A grand jury in St Louis County declined to indict Darren Wilson for killing Michael Brown on 9 August, following an altercation after the officer stopped him and a friend for jaywalking. Wilson is also under investigation by federal authorities, which could bring civil rights charges.

November 29, 2014, Darren Wilson resigns

Darren Wilson

The white police officer a grand jury declined to indict last week in the fatal shooting of unarmed Black teenager Michael Brown, has resigned from this city’s Police Department, his lawyer said on Saturday night.

The officer, Darren Wilson, who had worked in the department since 2011, submitted a resignation letter, said Neil J. Bruntrager, the lawyer. In the letter, first published in The St. Louis Post-Dispatch, Mr. Wilson said: “It was my hope to continue in police work, but the safety of other police officers and the community are of paramount importance to me. It is my hope that my resignation will allow the community to heal.”

For months, some here had called for Mr. Wilson, 28, to step down or be fired following the killing of Michael Brown and the unrest that followed, in August and then again last Monday, after the grand jury decision was announced.

March 4, 2015, it is announced that there will be no federal charges for Darren Wilson

Darren Wilson, the white police officer whose fatal shooting of unarmed 18-year-old Michael Brown in Ferguson, Missouri, led to months of unrest and revived a debate on race and law enforcement in the US, will not face federal criminal charges.

The Department of Justice announced on Wednesday that after a six-month inquiry it has concluded no civil rights charges should be brought against Wilson for killing Michael Brown. A grand jury in St Louis decided last November not to indict Wilson on state charges.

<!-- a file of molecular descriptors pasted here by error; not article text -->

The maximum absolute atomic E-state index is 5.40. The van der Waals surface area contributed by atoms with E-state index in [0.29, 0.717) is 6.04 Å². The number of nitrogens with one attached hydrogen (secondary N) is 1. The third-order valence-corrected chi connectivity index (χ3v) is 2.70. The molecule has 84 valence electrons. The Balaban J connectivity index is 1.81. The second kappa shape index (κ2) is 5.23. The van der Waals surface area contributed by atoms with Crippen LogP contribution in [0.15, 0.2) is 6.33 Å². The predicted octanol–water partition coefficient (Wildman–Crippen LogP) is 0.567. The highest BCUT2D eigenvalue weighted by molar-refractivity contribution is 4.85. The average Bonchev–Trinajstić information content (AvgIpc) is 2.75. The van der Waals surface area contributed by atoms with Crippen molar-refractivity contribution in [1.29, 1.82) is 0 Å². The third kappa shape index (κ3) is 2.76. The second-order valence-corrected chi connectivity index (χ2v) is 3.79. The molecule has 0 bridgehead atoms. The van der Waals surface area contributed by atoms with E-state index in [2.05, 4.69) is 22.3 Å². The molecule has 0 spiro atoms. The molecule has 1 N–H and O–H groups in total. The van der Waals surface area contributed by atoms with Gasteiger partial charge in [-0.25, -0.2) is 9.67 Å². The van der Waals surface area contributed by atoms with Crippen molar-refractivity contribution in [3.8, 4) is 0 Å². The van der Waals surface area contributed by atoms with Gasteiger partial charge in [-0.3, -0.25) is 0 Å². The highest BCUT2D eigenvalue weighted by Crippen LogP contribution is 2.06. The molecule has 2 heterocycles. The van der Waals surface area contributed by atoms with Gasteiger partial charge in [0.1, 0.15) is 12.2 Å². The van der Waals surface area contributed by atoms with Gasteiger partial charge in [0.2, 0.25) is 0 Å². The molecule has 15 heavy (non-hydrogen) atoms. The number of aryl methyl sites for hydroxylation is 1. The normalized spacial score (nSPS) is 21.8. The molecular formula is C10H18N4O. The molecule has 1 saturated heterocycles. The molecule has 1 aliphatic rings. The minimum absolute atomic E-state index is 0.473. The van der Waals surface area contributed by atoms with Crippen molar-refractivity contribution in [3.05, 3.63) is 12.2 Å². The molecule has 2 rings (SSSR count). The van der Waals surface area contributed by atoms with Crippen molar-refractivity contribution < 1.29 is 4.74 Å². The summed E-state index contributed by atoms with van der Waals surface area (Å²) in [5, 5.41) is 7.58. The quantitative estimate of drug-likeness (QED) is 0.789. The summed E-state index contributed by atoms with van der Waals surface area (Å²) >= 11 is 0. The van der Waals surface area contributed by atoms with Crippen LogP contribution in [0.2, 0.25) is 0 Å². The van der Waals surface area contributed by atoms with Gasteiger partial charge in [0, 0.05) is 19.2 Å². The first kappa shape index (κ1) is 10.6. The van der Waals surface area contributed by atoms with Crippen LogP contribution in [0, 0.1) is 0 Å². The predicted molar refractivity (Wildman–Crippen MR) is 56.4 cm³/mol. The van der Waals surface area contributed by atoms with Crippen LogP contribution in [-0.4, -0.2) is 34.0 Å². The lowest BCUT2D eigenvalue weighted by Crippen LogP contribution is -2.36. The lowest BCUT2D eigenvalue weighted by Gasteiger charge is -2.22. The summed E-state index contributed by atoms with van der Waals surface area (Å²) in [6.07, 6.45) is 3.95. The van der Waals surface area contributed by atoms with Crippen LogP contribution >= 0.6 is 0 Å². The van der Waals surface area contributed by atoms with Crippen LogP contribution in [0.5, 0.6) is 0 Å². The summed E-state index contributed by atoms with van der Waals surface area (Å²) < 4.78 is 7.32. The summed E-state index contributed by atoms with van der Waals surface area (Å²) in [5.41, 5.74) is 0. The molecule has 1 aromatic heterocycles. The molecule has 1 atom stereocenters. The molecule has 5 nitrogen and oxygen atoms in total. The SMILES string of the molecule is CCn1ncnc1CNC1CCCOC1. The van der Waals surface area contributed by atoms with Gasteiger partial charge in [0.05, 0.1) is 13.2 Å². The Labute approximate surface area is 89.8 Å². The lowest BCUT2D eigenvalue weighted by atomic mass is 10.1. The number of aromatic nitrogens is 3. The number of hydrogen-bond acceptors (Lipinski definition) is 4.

“There is no evidence upon which prosecutors can rely to disprove Wilson’s stated subjective belief that he feared for his safety,” said the Department of Justice’s report, which rejected an account of the shooting long cited by protesters under the rallying cry “hands up – don’t shoot”.

Eric Holder, the US attorney general, said at a press conference in Washington: “Michael Brown’s death, though a tragedy, did not involve prosecutable conduct on the part of officer Wilson.” 

The decision ended the second half of a politically-charged investigation into Wilson’s shooting of Brown on 9 August following an altercation in a residential side-street. While Wilson insisted he acted in self-defence, protesters cited some witness accounts that said Brown was fleeing and had his hands up in surrender.

Evidence that Wilson intentionally victimised Michael Brown because of his race would have been needed for civil rights officials at the Justice Department to prosecute the 28-year-old officer, who quit his job at the Ferguson police department following the state grand jury’s decision. 

The same high bar was in place for a two-year investigation into the 2012 killing in Florida of Trayvon Martin, another unarmed black teenager, by George Zimmerman, a neighbourhood watchman. The Justice Department said last month that Zimmerman would not be charged.

July 30, 2020, It is announced that Darren Wilson will not be charged over Michael Brown’s killing

Mr. Brown was 18 and a recent high school graduate when he got into a confrontation with Mr. Wilson on a quiet residential road. A struggle at Mr. Wilson’s police vehicle turned into a street pursuit that ended with Mr. Wilson fatally shooting Mr. Brown. Witnesses said Mr. Brown had his hands up when he was shot — sparking outrage and a protest rallying cry — but federal and local investigators said the evidence suggested otherwise.

The officer, Darren Wilson, already had been cleared by a grand jury and a federal investigation months after the shooting in 2014. But Thursday’s announcement by a new prosecutor, Wesley Bell, most likely marks the end of the legal saga in a case that started the global rise of the Black Lives Matter movement, which has led to some major shifts in American policing and forced a renewed conversation about racism.

“Can we prove beyond a reasonable doubt that a crime occurred?” Mr. Bell, the top prosecutor in St. Louis County, said at a news conference. “The answer to that is no.”

Sources: NY Times, The Guardian, BBC News.